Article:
Greetings! Here’s Part Eight of the Border. If you’ve missed the first seven parts, I’ve compiled them into one hand post here. To summarize, this short story follows the attempts of two men, one Eastern Roman, one Western Roman, to work together to defeat a barbarian raiding party with a scant amount of men and materials. Things get interesting from there. Enjoy!

Odiscus laughed as the barbarians ran before him. His men cheered as they fled back down the street. A few slipped and were trampled by their comrades in the haste to get away from the advancing Romans. With his units spread thin, Odiscus didn’t dare release his men to chase them, trusting to the cavalry and archers to wipe out what they could get. Can’t believe I’m saying to trust the cavalry, but there we go. The pounding sounds of hooves and baying yells of their riders reached his ears, along with other, more desperate cries.

It had been touch and go for a few moments when the front line of warriors had surprised his men, coming out from behind the blacksmith’s shop. Only when their champion was gutted did the rest of the men flee in panic.

“Send messengers to both subunits – advance and herd the Quadi forward into the fields.” Injured messengers raced away. No more healthy men could be spared for such an errand. His own reserves had long since been dispersed into his ranks, and he estimated he had just two thirds of his original force ready for battle.

But it didn’t matter if they could decimate these raiders. Once broken, they wouldn’t be able to reform, making easy pickings for their cavalry allies. If the praefecti is still alive, I owe that man a drink. His smile quickly turned into a frown as the cavalry galloped back across the blacksmith’s yard.

“They’re counterattacking!” one of the riders yelled at him as he passed. Odiscus turned to his men to shout orders when a wave of arrows flew overhead.

“Yes!” Tribune Lumari’s archers had finally rejoined the fight. Arrows rained down in the wake of the horsemen’s retreat covering them and sloughing down scores of Quadi. “Shieldwall!” Odiscus managed to order, his men forming a thin line across the yard. But it didn’t matter as the Quadi broke again. Odiscus handed his spear to his draconis and took the banner, waving it left and right furiously in the direction of the archers. The arrow fire soon stopped. Thank God they recognized my signal.

“No one wants to die by their own side’s arrow, sir.” one of the men said, smiling. Odiscus nodded in return, his normally bluff exterior broken for a moment. The battle seemed to have shifted elsewhere, but they still had work to do.

“We’ll advance to that out building. The entire situation is a mess, we’ll see if we can link up with the rest of our units.” The half mile to the out building seemed to take an eternity to cross, as his men stepped over the dead and dying. Occasionally one of his limitanei would reach down to spear an injured Quadi. Every man knew that none of them would be offered any mercy by the barbarians, so no mercy was offered to them. Odiscus felt torn for a second, as his faith dictated care for the injured or hurt.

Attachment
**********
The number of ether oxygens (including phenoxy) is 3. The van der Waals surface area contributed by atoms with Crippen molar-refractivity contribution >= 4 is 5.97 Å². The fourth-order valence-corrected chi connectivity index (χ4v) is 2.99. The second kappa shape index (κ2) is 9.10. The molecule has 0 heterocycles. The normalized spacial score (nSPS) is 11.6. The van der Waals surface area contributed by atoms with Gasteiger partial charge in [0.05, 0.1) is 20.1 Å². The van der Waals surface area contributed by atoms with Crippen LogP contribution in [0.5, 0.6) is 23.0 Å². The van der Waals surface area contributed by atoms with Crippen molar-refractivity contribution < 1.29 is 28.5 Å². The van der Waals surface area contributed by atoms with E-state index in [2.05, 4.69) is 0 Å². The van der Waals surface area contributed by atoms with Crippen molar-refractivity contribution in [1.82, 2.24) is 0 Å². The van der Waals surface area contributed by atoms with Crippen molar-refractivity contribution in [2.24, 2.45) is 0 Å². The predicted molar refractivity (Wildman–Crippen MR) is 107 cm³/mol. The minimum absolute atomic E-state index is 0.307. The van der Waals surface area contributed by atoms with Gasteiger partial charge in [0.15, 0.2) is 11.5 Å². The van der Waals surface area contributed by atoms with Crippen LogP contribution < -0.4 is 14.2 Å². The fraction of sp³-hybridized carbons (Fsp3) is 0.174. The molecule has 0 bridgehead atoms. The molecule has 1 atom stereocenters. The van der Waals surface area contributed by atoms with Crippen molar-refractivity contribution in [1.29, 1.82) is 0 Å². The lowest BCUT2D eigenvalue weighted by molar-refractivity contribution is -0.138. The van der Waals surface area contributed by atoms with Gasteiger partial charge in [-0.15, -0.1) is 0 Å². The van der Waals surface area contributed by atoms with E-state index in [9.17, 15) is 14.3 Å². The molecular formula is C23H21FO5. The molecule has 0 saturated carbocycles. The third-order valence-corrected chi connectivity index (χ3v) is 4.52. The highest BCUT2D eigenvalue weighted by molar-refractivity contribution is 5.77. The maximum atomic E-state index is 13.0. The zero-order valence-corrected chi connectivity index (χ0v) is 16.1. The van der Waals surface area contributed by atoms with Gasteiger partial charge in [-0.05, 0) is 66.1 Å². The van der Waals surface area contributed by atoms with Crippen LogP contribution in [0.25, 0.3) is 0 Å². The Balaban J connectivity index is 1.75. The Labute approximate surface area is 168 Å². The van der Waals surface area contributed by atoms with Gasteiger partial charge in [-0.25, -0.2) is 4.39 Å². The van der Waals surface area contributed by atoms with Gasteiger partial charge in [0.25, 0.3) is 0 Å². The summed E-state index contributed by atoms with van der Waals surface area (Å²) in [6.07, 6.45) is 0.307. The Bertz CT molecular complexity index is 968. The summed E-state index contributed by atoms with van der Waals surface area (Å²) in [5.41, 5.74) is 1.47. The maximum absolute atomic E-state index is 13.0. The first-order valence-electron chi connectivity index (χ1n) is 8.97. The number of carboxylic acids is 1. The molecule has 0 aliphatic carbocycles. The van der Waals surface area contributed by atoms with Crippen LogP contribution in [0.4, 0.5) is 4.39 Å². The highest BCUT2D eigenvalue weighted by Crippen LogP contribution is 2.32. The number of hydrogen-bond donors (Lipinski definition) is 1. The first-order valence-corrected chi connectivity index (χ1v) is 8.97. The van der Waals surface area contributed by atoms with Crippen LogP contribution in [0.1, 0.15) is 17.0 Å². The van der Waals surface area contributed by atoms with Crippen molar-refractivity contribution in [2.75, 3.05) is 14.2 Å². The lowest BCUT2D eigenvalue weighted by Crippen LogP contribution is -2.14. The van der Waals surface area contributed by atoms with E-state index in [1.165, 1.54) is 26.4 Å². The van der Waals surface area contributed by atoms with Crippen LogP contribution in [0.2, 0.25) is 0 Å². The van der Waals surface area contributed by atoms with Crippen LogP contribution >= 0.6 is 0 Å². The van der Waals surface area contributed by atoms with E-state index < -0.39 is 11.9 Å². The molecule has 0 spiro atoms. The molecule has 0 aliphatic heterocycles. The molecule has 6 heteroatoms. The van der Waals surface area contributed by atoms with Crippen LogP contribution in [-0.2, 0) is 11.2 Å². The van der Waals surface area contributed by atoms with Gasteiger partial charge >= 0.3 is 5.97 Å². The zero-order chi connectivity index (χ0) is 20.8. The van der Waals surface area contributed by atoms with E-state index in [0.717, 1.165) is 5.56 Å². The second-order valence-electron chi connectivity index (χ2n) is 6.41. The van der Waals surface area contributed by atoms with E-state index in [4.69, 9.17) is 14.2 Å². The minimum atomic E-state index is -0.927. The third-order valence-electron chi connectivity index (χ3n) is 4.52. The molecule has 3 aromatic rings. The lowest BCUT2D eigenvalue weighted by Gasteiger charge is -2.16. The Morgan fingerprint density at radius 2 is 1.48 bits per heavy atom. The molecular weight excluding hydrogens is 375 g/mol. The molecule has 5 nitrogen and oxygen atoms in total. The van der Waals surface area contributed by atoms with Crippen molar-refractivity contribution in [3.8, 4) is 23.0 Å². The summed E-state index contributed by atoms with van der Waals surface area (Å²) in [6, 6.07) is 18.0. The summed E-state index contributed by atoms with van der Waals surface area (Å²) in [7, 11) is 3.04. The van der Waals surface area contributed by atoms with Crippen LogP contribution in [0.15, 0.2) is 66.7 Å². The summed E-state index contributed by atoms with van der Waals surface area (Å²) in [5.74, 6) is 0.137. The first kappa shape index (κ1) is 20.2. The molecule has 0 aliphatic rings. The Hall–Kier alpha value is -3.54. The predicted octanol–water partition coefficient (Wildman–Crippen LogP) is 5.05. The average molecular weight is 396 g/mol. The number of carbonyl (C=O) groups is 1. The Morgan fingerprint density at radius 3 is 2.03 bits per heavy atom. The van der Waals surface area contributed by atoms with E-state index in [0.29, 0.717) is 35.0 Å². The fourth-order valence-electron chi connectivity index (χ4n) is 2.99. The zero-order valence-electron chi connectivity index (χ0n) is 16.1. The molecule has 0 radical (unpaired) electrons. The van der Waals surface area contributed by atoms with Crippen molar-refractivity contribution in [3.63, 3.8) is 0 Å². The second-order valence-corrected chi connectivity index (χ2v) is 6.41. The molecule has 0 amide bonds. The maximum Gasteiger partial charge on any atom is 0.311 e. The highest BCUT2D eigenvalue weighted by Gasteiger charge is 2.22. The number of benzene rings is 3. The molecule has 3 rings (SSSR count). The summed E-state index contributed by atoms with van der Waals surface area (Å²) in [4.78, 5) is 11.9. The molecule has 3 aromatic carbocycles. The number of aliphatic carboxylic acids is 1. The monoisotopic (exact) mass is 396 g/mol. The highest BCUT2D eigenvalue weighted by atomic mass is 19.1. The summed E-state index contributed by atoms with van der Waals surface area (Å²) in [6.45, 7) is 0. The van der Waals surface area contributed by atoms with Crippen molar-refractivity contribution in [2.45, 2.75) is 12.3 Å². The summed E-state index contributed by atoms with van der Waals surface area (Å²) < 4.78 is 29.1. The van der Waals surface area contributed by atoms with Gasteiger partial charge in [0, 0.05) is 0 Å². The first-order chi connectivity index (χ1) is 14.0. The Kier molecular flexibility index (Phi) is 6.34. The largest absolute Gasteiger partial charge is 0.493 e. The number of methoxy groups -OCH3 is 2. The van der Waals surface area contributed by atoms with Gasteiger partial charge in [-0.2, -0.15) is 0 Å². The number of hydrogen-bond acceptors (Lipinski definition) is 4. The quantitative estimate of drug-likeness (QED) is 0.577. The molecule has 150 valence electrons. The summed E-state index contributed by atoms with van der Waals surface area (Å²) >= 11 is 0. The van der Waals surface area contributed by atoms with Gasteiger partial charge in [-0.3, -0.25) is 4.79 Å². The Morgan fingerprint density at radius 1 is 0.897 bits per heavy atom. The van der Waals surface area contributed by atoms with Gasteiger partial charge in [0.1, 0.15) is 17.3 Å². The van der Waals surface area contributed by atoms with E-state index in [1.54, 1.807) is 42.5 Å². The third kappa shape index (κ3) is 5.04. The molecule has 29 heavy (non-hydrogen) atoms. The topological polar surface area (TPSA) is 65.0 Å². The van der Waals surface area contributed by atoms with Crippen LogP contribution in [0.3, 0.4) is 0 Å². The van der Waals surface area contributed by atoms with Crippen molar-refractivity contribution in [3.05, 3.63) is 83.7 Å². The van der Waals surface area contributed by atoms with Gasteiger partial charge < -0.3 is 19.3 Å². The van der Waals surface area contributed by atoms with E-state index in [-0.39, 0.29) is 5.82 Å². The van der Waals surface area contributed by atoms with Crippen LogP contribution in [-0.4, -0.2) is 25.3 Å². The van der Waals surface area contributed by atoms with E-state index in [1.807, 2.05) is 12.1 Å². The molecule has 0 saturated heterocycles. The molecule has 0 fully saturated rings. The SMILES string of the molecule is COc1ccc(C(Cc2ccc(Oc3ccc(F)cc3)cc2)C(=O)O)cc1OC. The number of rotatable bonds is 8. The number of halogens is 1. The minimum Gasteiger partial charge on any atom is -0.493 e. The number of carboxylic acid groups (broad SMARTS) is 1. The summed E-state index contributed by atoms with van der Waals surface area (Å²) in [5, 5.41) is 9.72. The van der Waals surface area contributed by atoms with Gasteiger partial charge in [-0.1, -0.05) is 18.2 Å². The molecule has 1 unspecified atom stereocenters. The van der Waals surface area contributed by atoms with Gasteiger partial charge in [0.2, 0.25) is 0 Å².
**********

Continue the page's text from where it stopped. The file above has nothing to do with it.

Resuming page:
But none for the heathen. And these were not his heathens.

His men finally reached the wall.

“Spread out along here.” He gestured with his own spear. Cheers rang out along the line as more of his own men appeared on the flanks, Subtribune Corsis waving a greeting as he lead his men to rejoin the line. More than I hoped for. Perhaps this battle wouldn’t cost them as much as he thought.

More horns blew out across the field. Rally. Odiscus thought. He could see the entire north end of the valley now, as knots of Roman cavalry chased down fleeing groups of barbarians. He leaned his spear against the wall, taking a knee. Thank you father, for your protection and shield, for your guidance and support in this victory here. He prayed. Several men around him echoed his gestures. As he stood back up, he observed the cavalry reforming, the small knots coming together until ranks were reestablished.

They had taken a beating. More than half of them were gone or missing, but Odiscus was pleased to see the draconis banner still waving from the center. The group moved towards them with purpose, but slowly. A few Quadi still ran behind them, their minute forms disappearing into the forests to the north. For some reason, he had a sinking feeling there would be more returning.

Perula’s men finally arrived. The limitanei had not been idle, locating and caring for their wounded and collecting loose weapons from all over the field. The extra spears would be most useful, a great tool to equip any new recruits. Especially considering they seemed to have been looted from a Roman arsenal in the first place.

Praefecti.” Odiscus saluted the western leader. The man looked positively horrible, his skin flush and armor covered with blood. His horse whinnied, no doubt exhausted.

“Tribune. I am most heartened to see you’re alive. Mind if my men take a break behind yours? I’ve sent for our wagon train. The Quadi will not be back today. We’ve run them off.” He dismounted, pain evident on his face. “May I offer my sincerest thanks to you and your men? It was only with there help that we could have even attempted this.” Odiscus smiled, the compliment unexpected but not unappreciated. He nearly forgot his dislike of the stuffy westerner.

“It was an honor.” The two men clasped arms, the moment of understanding raising spirits all around.

“For Rome.”

“For Constantinople.”